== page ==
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Is it the Troubles again? Add to ...

Senior fellow at the Hudson Institute

'No murderer will be able to derail a peace process that has the support of the vast majority of the people of Northern Ireland," British Prime Minister Gordon Brown said Sunday in response to the murder of two British soldiers in Northern Ireland by the Real IRA.

The words took me back almost 40 years. Throughout the 1970s, first as London correspondent for Dublin's state-owned RTE broadcaster, later as parliamentary sketch writer for The Daily Telegraph, I heard prime ministers and presidents utter the same condemnations of barbarism, the same appeals for peace, the same assurances that the terrorists would never win.

And that's the problem.

What was the end result? The peace process that ended the bombings and the shootings also put unrepentant terrorists into high government office. Terrorists found guilty of multiple murders - from both sides of the sectarian divide, Protestant loyalists no less than Catholic nationalists - were released onto the streets. Gangsterism now rules large areas of Ulster.

To be sure, the IRA failed in its objective of bombing a million Prods into a united Ireland. In fact, its campaign helped make Ian Paisley first minister of Northern Ireland - surely first prize in any list of dubious historical achievements. Still, the IRA's Martin McGuinness got his bottom into the ministerial limousine of a British government. Gerry Adams tours the world advising governments and their, ahem, armed critics on how to conduct a peace process.

Small wonder that "dissident republicans" calculate: If terrorism can achieve all that, maybe a little more of it will win a united Ireland. If it fails, well, in the fullness of time, they may be offered lesser rewards for not killing people.

Even before Saturday's murders by the Real IRA and Monday's murder of a policeman by the rival Continuity IRA, republican terrorism was starting to revive. Since early 2008, breakaway IRA groups have mounted 18 gun and bomb attacks, with three in 2009. A 300-pound car bomb was found near a school in County Down last month. Authorities believe there are five groups of "dissident" terrorists; Northern Ireland's respected police chief, Hugh Orde, recently brought in a small number of Special Reconnaissance Regiment soldiers to gather intelligence on them.

Does this mean a new round of Troubles? No. But a new round of Troubles wasn't likely to happen 40 years ago, either. Public opinion was firmly against IRA terrorism in the late 1960s; a mere 2 per cent of Northern Ireland Catholics then supported the Provos. Catholic women initially brought tea and biscuits to British soldiers on patrol; after all, they had arrived to protect Catholic areas from Protestant mobs in 1969.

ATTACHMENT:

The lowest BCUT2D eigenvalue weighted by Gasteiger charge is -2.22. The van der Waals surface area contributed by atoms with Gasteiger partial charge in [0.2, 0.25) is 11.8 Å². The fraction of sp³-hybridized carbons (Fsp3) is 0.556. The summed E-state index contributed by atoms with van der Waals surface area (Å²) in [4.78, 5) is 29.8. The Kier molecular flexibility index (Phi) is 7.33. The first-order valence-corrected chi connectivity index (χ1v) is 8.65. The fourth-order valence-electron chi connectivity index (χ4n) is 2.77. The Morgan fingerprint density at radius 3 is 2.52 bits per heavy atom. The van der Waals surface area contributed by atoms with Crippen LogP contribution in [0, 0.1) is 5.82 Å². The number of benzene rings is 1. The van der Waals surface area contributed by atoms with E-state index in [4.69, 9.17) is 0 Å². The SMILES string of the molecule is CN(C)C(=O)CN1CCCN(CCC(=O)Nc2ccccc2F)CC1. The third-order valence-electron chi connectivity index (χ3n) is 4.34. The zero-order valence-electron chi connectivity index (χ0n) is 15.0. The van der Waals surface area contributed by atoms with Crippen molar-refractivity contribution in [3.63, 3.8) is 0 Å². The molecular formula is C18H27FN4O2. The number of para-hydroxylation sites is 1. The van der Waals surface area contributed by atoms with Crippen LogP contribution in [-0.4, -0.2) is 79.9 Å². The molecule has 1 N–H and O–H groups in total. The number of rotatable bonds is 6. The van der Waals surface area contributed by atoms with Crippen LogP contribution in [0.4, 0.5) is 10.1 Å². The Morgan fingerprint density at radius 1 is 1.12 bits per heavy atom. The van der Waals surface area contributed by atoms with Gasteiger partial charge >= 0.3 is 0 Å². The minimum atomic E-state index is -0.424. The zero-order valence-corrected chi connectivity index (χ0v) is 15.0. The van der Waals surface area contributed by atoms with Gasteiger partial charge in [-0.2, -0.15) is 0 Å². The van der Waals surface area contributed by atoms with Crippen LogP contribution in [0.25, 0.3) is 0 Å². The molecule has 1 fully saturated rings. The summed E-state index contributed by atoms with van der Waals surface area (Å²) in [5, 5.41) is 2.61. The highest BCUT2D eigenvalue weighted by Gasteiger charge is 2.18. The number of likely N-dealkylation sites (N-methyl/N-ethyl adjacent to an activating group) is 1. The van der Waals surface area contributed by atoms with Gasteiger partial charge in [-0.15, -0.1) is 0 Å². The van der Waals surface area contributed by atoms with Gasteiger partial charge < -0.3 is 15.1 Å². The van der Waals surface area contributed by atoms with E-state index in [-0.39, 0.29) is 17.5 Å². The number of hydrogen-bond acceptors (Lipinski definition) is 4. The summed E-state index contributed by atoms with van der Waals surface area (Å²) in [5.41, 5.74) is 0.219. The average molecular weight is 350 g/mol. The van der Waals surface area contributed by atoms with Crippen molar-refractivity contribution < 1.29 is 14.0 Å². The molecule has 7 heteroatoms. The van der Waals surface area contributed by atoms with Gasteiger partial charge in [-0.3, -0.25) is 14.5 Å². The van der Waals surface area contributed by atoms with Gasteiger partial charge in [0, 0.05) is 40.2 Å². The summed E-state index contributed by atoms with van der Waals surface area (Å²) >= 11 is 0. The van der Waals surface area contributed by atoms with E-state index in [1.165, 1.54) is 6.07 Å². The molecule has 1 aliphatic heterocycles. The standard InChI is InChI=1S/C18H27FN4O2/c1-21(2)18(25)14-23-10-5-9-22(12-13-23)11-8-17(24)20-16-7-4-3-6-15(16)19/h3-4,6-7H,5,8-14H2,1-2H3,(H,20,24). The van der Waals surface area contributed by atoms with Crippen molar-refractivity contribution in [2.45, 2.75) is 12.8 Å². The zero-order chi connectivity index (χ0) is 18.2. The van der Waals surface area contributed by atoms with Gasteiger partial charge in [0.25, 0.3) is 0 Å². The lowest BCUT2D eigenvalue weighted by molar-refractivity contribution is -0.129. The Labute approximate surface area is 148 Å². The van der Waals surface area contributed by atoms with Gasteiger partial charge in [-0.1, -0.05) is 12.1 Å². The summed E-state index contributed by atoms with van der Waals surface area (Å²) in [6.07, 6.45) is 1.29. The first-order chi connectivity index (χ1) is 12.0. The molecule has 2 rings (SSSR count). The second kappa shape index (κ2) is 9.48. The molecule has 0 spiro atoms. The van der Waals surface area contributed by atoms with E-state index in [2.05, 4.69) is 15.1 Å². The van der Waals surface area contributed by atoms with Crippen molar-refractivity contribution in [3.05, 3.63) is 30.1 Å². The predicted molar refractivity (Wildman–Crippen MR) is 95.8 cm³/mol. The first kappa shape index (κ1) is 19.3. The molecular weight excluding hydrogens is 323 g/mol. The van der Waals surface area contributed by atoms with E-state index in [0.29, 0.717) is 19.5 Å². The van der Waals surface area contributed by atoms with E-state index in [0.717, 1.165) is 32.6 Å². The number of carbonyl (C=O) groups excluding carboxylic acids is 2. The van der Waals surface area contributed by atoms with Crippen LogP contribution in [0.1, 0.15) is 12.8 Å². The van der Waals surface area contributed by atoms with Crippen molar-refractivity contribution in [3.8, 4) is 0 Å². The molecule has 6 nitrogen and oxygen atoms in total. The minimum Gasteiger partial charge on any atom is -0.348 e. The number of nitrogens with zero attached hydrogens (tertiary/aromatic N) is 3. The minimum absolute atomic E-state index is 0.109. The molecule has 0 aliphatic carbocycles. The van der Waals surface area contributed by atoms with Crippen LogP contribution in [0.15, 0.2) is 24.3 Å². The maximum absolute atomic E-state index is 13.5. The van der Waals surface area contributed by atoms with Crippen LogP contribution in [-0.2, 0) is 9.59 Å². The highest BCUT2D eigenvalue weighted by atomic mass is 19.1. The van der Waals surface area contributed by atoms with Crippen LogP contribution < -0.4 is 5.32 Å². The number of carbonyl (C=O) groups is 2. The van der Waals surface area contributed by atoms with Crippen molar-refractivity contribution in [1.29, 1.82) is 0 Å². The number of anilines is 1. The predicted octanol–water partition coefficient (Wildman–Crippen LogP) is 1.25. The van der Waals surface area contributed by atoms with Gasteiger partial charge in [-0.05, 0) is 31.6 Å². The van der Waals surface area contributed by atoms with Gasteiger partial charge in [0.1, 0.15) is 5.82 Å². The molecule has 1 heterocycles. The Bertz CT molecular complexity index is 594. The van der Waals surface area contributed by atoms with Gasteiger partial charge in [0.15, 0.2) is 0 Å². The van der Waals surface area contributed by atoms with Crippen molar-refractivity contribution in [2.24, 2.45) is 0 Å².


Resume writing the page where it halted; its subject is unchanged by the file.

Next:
So why did the Troubles happen? Well, the Brits made horrendous mistakes when the IRA began its terror campaign. Sometimes, they overreacted, as when British paratroopers fired on a crowd of demonstrators and killed 19 people. Sometimes, they underreacted, as when they let the IRA set up "no-go areas" where it brutally consolidated support.

But horrendous mistakes always occur, even in successful anti-terrorism campaigns. So what else kept the armed struggle going?

Deputy first minister Martin McGuinness inadvertently explained: "I was a member of the IRA, but that war is over now. The people responsible for [Saturday's]incident are clearly signalling that they want to resume or restart that war. Well, I deny their right to do that." But the Real IRA and the Continuity IRA claim the same "right" that Mr. McGuinness claimed 40 years ago when he joined. This right holds that, in 1916, the Irish "nation" - not Irish people now living or elected Irish governments but some mystical Irish nation standing outside history - gave the IRA the duty of driving the Brits out of Ireland. That duty binds Irishmen until Ireland is united.

Nonsense, of course, and fascist nonsense at that. Yet, as the late Conor Cruise O'Brien pointed out, respectable nationalists north and south paid lip service to this mythic ideology every Easter and in every election campaign. That, in turn, kept the republican loyalties of ordinary Catholics alive in the North. Although few Catholics supported the IRA, even fewer would betray it to the police or army. Many gave its "soldiers" sanctuary. As a result, the IRA could fight on for years and kill most of the Troubles' victims.

Defeating the Real IRA and the Continuity IRA depends on discrediting the sacred nationalist myth that violence on behalf of Irish unity is mandated by history. Irish republicans genuinely devoted to the peace process need to go one stage further. They need to renounce the myth and thus any ambiguity about the legitimacy of "the six counties."

In the past few days, though, Mr. Adams, Mr. McGuinness and other Sinn Fein politicians have hedged - condemning the murders, yet objecting to the "shadowy" troops brought in to solve them. Mr. McGuinness himself said: "People will view the activities of those groups with as much suspicion and disdain as they do that group which was responsible for the killing of two people in Antrim." Amoral equivalence could hardly go further.

Such hedging may intend to pacify restive republicans. But it reinforces the old omerta rule that Irishmen don't inform to the Brits. It strengthens sectarian divisions. And it flinches from confronting republican consciences with the moral truth that political murder is still murder and justifiable only in circumstances that long ago ceased to apply in Ireland, north or south. Only such a moral recognition can provide a sure basis for permanent peace. Without it, a revival of the Troubles remains unlikely but not impossible.

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